Prior to 1965 a thriving Bracero Program was in place in which roughly 450,000 persons entered the U.S. from Mexico each year on temporary work visas. These workers returned to Mexico regularly rather than staying in the U.S., thereby creating a circular flow of legal Mexican migrants. The program had a lot of problems, however, so immigration reformers with a civil rights agenda successfully shut it down. But while the program ended in 1965, the business need for this type of labor did not. The result was that Mexican workers continued to enter the country, although now without documentation. Also in 1965, quantitative limits on immigration from the Western Hemisphere were established. Thus illegal immigration rose after 1965 not because there was a surge in Mexican migration, but because these immigration reforms rebranded legal migrants as undocumented workers and capped the number who could try to enter the country legally.
”]No longer legal guest workers but illegal immigrants, the number apprehended at the U.S.-Mexican borderincreased. This allowed a new narrative to develop: illegal immigration was a crisis and new policies were desperately needed to stem the flow of the “alien invasion.” The more this narrative was repeated by politicians, the more the populace supported increasingly stringent immigration and enforcement policies, setting off a chain reaction: increased apprehensions led to increased calls and better tools for enforcement; increased enforcement led to more apprehensions; and increased apprehensions solidified in the public’s mind that illegal immigration was a growing problem that needed drastic reform. Moreover, increased enforcement did not really deter people from entering the U.S. from Mexico, but it certainly encouraged them to stay; the conversion from legal migrant to illegal immigrant was complete.
Second, the U.S. was involved in several Central American countries during the Cold War, which lead to further destabilization in the region and large scale migration north. While Nicaraguan émigrés were welcome as refugees (since the U.S. disagreed with the leftist government they were fleeing), others from Salvador, Guatemala, and Honduras encountered the same restrictions for legal entry as Mexicans. After the 1990s, the threat of terrorism intensified border enforcement and brought about a sharp rise in deportations from the U.S. Deportations replaced border apprehensions as “proof” that a Latino threat loomed.
Third, Latin American legal immigration – led by Mexico—was also on the rise after 1965, and particularly after 1986. Again, this was not a result of a conscious policy effort, but rather an unintended consequence of the various immigration reforms. Due to concerns about terrorism and a growing xenophobia, Congress began in the 1980s to strip civil, social, and economic rights away from legal immigrants. As it became increasingly problematic to be in the U.S. but not a citizen, the numbers seeking to naturalize increased. This happened just as millions of former undocumented migrants became eligible to naturalize after receiving permanent residence under the Immigration Reform and Control Act (IRCA) of 1986. Adding to the numbers was a separate policy that exempted family members (spouses, minor children and parents) of U.S. citizens from country quotas as part of a family reunification effort.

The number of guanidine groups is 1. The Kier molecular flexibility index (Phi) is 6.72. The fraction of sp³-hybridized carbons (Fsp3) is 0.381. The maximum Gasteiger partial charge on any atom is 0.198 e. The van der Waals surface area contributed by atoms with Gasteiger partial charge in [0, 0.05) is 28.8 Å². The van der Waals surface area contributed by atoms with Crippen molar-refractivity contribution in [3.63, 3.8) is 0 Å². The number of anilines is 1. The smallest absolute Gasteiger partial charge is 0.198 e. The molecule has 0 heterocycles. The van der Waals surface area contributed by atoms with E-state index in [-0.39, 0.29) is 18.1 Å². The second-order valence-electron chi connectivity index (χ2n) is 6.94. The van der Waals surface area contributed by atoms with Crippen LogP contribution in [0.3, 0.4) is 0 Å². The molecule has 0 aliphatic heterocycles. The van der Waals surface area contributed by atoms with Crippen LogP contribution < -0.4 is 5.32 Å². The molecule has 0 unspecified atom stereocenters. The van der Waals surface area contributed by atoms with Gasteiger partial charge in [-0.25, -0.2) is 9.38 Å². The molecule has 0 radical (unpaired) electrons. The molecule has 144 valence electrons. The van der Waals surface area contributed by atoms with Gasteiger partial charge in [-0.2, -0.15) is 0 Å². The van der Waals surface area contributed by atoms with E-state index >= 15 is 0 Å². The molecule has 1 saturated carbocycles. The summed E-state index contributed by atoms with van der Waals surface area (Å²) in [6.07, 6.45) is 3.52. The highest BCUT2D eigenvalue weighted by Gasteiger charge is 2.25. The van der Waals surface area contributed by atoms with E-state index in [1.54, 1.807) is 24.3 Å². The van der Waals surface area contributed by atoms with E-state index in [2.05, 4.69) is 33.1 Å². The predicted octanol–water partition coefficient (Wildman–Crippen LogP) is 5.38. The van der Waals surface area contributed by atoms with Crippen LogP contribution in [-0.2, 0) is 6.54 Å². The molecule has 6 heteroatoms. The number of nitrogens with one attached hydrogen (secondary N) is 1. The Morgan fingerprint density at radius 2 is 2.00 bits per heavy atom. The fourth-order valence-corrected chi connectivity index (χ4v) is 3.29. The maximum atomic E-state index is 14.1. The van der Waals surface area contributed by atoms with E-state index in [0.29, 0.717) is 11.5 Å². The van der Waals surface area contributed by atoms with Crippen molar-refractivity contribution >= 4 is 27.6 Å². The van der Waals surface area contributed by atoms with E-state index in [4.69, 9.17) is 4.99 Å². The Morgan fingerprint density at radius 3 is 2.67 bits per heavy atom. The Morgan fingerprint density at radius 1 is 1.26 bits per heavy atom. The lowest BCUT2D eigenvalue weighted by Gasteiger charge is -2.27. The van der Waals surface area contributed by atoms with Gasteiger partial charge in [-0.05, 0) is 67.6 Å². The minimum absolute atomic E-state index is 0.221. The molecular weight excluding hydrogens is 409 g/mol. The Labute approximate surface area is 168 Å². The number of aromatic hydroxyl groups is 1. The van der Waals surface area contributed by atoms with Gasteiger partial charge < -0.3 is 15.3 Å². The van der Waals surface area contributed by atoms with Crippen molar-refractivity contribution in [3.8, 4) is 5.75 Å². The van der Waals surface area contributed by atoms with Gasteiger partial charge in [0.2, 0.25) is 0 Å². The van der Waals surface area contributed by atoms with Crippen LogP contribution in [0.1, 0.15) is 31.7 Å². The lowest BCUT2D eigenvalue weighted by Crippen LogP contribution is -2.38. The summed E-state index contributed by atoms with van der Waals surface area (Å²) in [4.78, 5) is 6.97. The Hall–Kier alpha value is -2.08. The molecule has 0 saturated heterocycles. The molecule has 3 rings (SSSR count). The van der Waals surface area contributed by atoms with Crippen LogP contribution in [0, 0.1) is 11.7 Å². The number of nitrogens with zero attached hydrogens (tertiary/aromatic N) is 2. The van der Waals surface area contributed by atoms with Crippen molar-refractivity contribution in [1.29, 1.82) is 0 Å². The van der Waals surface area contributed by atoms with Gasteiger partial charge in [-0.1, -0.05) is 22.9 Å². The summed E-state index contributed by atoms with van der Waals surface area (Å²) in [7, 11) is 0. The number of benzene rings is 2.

The authors end the article noting the massive demographic transformation that has resulted from these unintended consequences – a rise in the Hispanic population from 9.6 million to 50.5 million. They offer a counterfactual scenario, in which the Bracero Program was improved, not abolished, and the U.S. stayed out of Central America; the result might have been a smaller illegal population and a less divided country when the terrorists attacked. More might have continued to cross the border legally and for temporary stays, resulting in fewer permanent immigrants, less undocumented migration, and slower population growth. Amazingly – almost despite ourselves—we may actually be headed that way as both illegal and legal entries have fallen while temporary guest worker entry has risen.
The next step is for the U.S. to find a way to deal with the remaining legacy of failed policies – undocumented residents who number 11 million. Of those, 3 million entered as children. The authors argue that they should receive amnesty – such as that would have been granted in the Dream Act—while the adults should be able to participate in an earned legalization program. As the Massey/Pren paper shows, a large number of permanent undocumented people is not a good situation for the country—and the next policy solution should aim to solve not create more problems.
Article by Douglas S. Massey, the Wilson School’s Henry G. Bryant Professor of Sociology and Public Affairs, and Karen A. Pren, Project Manager, Mexican Migration Project at Princeton’s Office of Population Research, argues that the post-1965 surge in Mexican, Central American, and to a lesser extent South American immigration was not a direct result of policy reforms enacted in the mid-1960s but rather the unintended consequences that unfolded afterward.
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